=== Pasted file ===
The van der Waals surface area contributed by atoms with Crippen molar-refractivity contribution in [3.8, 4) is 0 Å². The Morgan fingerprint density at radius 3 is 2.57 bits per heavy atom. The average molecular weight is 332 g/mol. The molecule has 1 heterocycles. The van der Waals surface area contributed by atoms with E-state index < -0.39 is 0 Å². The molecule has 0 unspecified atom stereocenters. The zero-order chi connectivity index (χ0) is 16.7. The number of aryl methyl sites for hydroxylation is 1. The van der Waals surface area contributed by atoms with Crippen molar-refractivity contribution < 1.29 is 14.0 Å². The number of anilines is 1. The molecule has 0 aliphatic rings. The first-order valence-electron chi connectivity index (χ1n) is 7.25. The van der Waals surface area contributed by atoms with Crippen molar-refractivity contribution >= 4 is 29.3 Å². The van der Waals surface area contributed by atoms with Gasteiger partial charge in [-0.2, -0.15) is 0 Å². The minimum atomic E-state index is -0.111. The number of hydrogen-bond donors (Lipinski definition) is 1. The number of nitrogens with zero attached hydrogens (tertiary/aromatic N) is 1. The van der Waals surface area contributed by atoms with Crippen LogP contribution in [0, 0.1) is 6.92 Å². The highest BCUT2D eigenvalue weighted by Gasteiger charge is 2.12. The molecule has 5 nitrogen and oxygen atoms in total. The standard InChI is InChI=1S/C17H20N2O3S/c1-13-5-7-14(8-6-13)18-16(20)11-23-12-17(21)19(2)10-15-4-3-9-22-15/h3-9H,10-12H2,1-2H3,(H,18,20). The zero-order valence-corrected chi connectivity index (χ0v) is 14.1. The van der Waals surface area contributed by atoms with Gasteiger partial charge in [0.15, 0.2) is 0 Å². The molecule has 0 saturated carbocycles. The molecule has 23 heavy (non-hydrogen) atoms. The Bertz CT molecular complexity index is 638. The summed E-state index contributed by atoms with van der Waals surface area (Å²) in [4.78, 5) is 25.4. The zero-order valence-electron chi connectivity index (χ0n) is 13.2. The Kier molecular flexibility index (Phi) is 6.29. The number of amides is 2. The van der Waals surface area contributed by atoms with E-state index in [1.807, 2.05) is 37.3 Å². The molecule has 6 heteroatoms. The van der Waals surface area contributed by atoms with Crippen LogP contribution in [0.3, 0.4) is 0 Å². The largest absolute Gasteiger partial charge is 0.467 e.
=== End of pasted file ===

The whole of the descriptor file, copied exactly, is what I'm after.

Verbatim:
The van der Waals surface area contributed by atoms with Crippen molar-refractivity contribution in [3.8, 4) is 0 Å². The Morgan fingerprint density at radius 3 is 2.57 bits per heavy atom. The average molecular weight is 332 g/mol. The molecule has 1 heterocycles. The van der Waals surface area contributed by atoms with E-state index < -0.39 is 0 Å². The molecule has 0 unspecified atom stereocenters. The zero-order chi connectivity index (χ0) is 16.7. The number of aryl methyl sites for hydroxylation is 1. The van der Waals surface area contributed by atoms with Crippen molar-refractivity contribution < 1.29 is 14.0 Å². The number of anilines is 1. The molecule has 0 aliphatic rings. The first-order valence-electron chi connectivity index (χ1n) is 7.25. The van der Waals surface area contributed by atoms with Crippen molar-refractivity contribution >= 4 is 29.3 Å². The van der Waals surface area contributed by atoms with Gasteiger partial charge in [-0.2, -0.15) is 0 Å². The minimum atomic E-state index is -0.111. The number of hydrogen-bond donors (Lipinski definition) is 1. The number of nitrogens with zero attached hydrogens (tertiary/aromatic N) is 1. The van der Waals surface area contributed by atoms with Crippen LogP contribution in [0, 0.1) is 6.92 Å². The highest BCUT2D eigenvalue weighted by Gasteiger charge is 2.12. The molecule has 5 nitrogen and oxygen atoms in total. The standard InChI is InChI=1S/C17H20N2O3S/c1-13-5-7-14(8-6-13)18-16(20)11-23-12-17(21)19(2)10-15-4-3-9-22-15/h3-9H,10-12H2,1-2H3,(H,18,20). The zero-order valence-corrected chi connectivity index (χ0v) is 14.1. The van der Waals surface area contributed by atoms with Gasteiger partial charge in [0.15, 0.2) is 0 Å². The molecule has 0 saturated carbocycles. The molecule has 23 heavy (non-hydrogen) atoms. The Bertz CT molecular complexity index is 638. The summed E-state index contributed by atoms with van der Waals surface area (Å²) in [4.78, 5) is 25.4. The zero-order valence-electron chi connectivity index (χ0n) is 13.2. The Kier molecular flexibility index (Phi) is 6.29. The number of amides is 2. The van der Waals surface area contributed by atoms with E-state index in [1.807, 2.05) is 37.3 Å². The molecule has 6 heteroatoms. The van der Waals surface area contributed by atoms with Crippen LogP contribution in [0.3, 0.4) is 0 Å². The largest absolute Gasteiger partial charge is 0.467 e.